Many things can cause falls in Seniors and none of them are fun. The good news is that with a few tips and preventative actions, you can help the senior in your life to avoid becoming injured from a fall. Let’s look at a few simple things you can do to create a fall-proof environment for the senior loved one in your life.
Getting out of the house to enjoy some outdoor activities with the senior in your life is easier than you might think. Spring has sprung in most areas of the country and any doctor will tell you that getting outdoors is good for all of us, especially after a long winter! Sunshine carries significant vitamins and other benefits that affect mood, balance and overall health. Want to know more?
It is now known that sugar has a serious impact on Alzheimer’s Disease, so if you know or care for someone who has Alzheimer’s or dementia, now is the time to help them cut sugar out of their diet because their overall health depends on it! Let’s look at some tips and info that will help you stay aware of the sugar your household is consuming and what you can do about it. There are many myths revolving around the great sugar debate, so we will now break down some of the more known ones.
Sensitivity to the surroundings around them is one of the main issues among seniors who struggle with dementia and Alzheimer’s. In order to soothe agitation and lessen difficult behaviors, it’s important to create a calm and relaxing environment. Here are 5 ways to help create a calm environment for the older adult in your family.
A lot of friction can happen when a family must watch their parents age. The old phrase, “age gracefully” doesn’t always seem so graceful, especially when it refers to those we love most. Communication skills are vital to any relationship! Last week we looked at tips for discussing the aging process with your elderly parents. Here are even more great tips for caregivers and family members to have a meaningful conversation with aging parents.
As a society, we have never been more aware of the importance of a healthy lifestyle and a healthy diet to preserve our health and live longer. This is also true of seniors today! Just like children have certain dietary needs, seniors and older adults do too. Our bodies and metabolism slow as we age, making it easier to eat fewer calories. Fewer calories, however, does not mean less nutrition! Let’s look at the role nutrition plays as we age….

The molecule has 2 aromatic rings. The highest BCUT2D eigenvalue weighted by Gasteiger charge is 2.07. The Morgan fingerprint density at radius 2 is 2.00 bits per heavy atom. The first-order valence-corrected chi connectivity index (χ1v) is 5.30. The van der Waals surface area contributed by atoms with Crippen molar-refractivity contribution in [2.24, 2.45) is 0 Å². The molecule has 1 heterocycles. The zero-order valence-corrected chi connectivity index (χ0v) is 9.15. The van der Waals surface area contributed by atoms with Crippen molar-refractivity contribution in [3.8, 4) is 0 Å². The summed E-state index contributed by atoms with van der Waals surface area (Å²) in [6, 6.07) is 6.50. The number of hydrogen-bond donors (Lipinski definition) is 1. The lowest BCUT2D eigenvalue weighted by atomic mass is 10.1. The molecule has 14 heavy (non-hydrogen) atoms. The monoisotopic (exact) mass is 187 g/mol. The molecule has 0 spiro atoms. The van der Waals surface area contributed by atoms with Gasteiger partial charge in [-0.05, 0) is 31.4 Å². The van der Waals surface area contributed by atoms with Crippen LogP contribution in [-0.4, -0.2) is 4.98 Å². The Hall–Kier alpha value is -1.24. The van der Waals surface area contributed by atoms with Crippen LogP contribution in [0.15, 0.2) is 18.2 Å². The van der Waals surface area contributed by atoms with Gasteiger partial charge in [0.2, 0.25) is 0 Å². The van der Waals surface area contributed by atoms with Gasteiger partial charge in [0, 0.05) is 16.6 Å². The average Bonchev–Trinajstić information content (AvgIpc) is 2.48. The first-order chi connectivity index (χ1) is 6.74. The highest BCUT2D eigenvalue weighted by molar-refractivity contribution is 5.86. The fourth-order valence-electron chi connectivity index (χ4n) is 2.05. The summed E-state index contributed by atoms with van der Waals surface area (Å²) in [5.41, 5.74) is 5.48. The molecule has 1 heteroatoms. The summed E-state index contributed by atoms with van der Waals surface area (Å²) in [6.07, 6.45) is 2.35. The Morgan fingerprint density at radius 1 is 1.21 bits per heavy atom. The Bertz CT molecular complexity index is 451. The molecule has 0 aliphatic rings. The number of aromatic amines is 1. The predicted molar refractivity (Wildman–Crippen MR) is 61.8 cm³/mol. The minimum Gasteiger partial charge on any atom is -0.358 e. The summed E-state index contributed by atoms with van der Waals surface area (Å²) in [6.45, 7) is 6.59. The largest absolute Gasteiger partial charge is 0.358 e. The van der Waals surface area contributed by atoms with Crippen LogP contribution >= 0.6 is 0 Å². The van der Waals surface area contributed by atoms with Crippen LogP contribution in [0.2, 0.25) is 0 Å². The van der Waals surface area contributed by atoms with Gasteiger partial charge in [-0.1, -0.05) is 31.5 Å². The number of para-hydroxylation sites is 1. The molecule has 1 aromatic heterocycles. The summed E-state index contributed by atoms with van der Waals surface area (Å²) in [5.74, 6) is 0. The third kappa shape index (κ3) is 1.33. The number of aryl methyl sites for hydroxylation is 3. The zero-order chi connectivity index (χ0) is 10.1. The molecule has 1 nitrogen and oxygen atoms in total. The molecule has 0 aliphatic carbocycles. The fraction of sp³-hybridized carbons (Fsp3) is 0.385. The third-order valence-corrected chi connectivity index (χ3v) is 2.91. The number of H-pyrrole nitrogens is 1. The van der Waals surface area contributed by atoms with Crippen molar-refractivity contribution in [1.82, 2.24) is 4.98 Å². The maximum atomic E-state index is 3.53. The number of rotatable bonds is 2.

Seniors have a variety of needs that require transportation that is reliable and safe. If the day has come when your older loved one can no longer drive themselves safely, you may want to consider hiring a professional caregiver. Family or friends may not always be available, so it’s helpful to have other options on the table. Here are a few tips to help you hire a caregiver who can transport the senior in your life.
Pets not only fills the need to nurture and take care of something, but they can also improve our health! Did you know that the benefits of owning a pet goes far beyond companionship? It’s true! Studies have been done that proves how a pet lowers blood pressure and heart rate, lowers the risk of heart disease and stress, and even prevents depression. If you or your senior loved one is considering a pet, think about the following pros and cons:
Ice, snow and other winter weather is difficult for everyone, but when you are a caregiver it can take even more challenges. Doctor’s appointments, social activities, church, grocery store runs….all of this can be far more difficult in the winter months. There’s no doubt that falling is a huge risk for seniors, but they are especially vulnerable during cold weather. Here are some fantastic tips to keep your senior safe from falls:
If at all possible, most seniors will choose to stay in their homes as long as possible. They may need some care or assistance and home care workers make that a viable choice. Everything from housekeeping, meal and medication oversight and skilled nursing can all be done within the home. Let’s look at some key reasons that home care for seniors is the preferred course of care…
When a person has Alzheimer’s Disease or dementia, it is most often the short-term memory that is affected first. They are able to recall memories from long ago, which can make reminiscence therapy very effective in bringing joy to this group of seniors. Memories can be associated with specific parts of the brain, so doing the following activities can help stimulate brain function. Get creative!
It’s that time of year again where flu season is upon us. Did you know that seniors, as well as their caregivers, are more vulnerable to the flu? It’s true, but there are things you can do to protect yourself and shorten the lifespan of the illness if it does happen. To help you prevent colds and flu, here are some important tips:
All of us get cold in the winter, but seniors are even more prone to being unable to warm up easily during those cold months. Most of us grew up with our mothers warning us we would get sick if we’re cold, but this is especially true with elderly people. They really can get dangerously sick just from being cold. Why is that? Read on…